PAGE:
Now that you’re deployed half way around the world, those issues still exist, but you put them on the back burner. Although combat stress can get pretty jarring, many prefer that headache over fighting heavy traffic.
3. Americans are true supporters
Mail call doesn’t come around too often, but when it does, it’s like Christmas no matter the time of year. Many don’t have families back home to support them while they’re off fighting the bad guys. So Americans from across the U.S. often come together and pack up goodies and send them off to deployed service members around the world.
4. How good American air smells
Being stationed on a small patrol base, you incinerate all the trash you accumulate in a burn pit not far away from where you eat, sleep and stand post. The smell can be pretty nasty.
Come home after a year-long deployment and smell that good old fashion America breeze.
As Americans, we buy a lot of crap we don’t need but convince ourselves we do. Live for months on an aircraft carrier or on a patrol base and you’ll have maybe 10 square feet of personal storage — you’ll still get by just fine with a whole lot less stuff.
Master Sgt. Raul “Roy” P. Benavidez was a young special forces linguist and medic when, in 1965, he stepped on a mine in Vietnam and was evacuated to the United States. He was told he’d never walk again. But, wanting to return to Vietnam, he began a nightly ritual of attempting to relearn how to walk despite explicit orders from his doctors.
A year later, his doctor was standing in Benavidez’s hospital room with medical discharge papers. The doctor made a deal with Benavidez that he’d tear up the discharge if Benavidez walked out of the room. Benavidez did one better by walking out of the ward.
Amazingly, this was not the most insane or heroic part of Benavidez’s life. That’s because, after returning to Vietnam, Benavidez volunteered to assist with the emergency extraction of a 12-man special forces team under extreme fire on May 2, 1968. He rode into battle on the fourth helicopter to attempt extraction, the first three having been driven back by withering small arms and anti-aircraft fire. The fourth bird also decided it couldn’t land, but allowed Benavidez to drop out of the helicopter 75 meters from the team.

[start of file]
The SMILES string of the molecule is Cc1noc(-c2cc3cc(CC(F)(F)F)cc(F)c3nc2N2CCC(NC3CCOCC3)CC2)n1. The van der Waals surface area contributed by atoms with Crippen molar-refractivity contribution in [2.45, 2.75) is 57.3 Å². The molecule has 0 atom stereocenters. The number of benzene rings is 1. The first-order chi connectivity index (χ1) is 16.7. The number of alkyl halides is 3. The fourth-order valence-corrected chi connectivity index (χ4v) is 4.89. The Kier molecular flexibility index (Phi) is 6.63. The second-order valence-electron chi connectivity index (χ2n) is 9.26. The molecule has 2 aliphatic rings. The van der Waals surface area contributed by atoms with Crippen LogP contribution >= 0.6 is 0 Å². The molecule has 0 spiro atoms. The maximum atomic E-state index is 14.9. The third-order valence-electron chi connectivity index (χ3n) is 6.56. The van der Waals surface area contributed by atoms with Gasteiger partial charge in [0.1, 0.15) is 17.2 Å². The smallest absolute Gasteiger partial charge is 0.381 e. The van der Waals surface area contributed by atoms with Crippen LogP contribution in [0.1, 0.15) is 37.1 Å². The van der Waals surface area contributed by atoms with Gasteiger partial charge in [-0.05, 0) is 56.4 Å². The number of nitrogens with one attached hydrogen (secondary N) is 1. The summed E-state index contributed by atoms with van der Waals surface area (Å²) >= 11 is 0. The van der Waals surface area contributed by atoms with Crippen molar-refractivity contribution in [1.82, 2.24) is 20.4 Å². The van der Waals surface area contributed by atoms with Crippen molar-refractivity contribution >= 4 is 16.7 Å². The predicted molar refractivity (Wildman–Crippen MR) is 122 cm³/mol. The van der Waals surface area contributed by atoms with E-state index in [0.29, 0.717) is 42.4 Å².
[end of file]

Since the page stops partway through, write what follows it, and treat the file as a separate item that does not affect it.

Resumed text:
Benavidez ran the 75 meters and was wounded three times in the process, including once in the head and once in the face. Despite his wounds, he began repositioning the wounded team members so they could lay down fire while also marking the location for aircraft to attempt extraction. When the bird arrived, he ran alongside, providing cover fire, as the helicopter picked up the wounded. Right as the helicopter and Benavidez reached the dead team leader, Benavidez was hit by small arms fire and grenade shrapnel while the pilot was mortally wounded and crashed the aircraft.
Benavidez again recovered the wounded and placed them in a defensive perimeter. He began circuits of the perimeter, distributing ammunition and water. As the enemy increased its pressure on the team, he began calling in airstrikes.
Another aircraft arrived to attempt extraction and Benavidez — despite his own serious injuries — ferried the dead and wounded to the waiting helicopter until he was clubbed from behind by an enemy soldier. He engaged in hand-to-hand combat with the soldier and killed him, but sustained bayonet wounds. While ferrying the last of the wounded to the bird, he engaged two additional enemy soldiers, killing them and protecting the helicopter.
Then, just to prove being wounded 37 times in six hours of combat ain’t no thang, he did a final sweep of the perimeter to ensure no wounded men or classified material was left on the battlefield.
Finally, Benavidez allowed himself to be pulled from the fight. Upon arriving back at the base, he was declared dead by two doctors. As the second one was zipping up the body bag, Benavidez proved he was alive by spitting in the doctor’s face, much like he had been spitting in the face of death for the previous six hours.
It would be nearly 13 more years before Benavidez was awarded the Medal of Honor, primarily because it was thought that there were no surviving witnesses to testify to his actions. After a team member who did survive, Brian O’Conner, heard Benavidez was still alive and that a witness testimony would allow him to be awarded the nation’s highest military honor, O’Conner provided a 10-page report to satisfy the requirement.
On February 24, 1981, President Ronald Reagan presented the Medal Of Honor. Before reading the citation, he told the crowd, “If the story of his heroism were a movie script, you would not believe it.”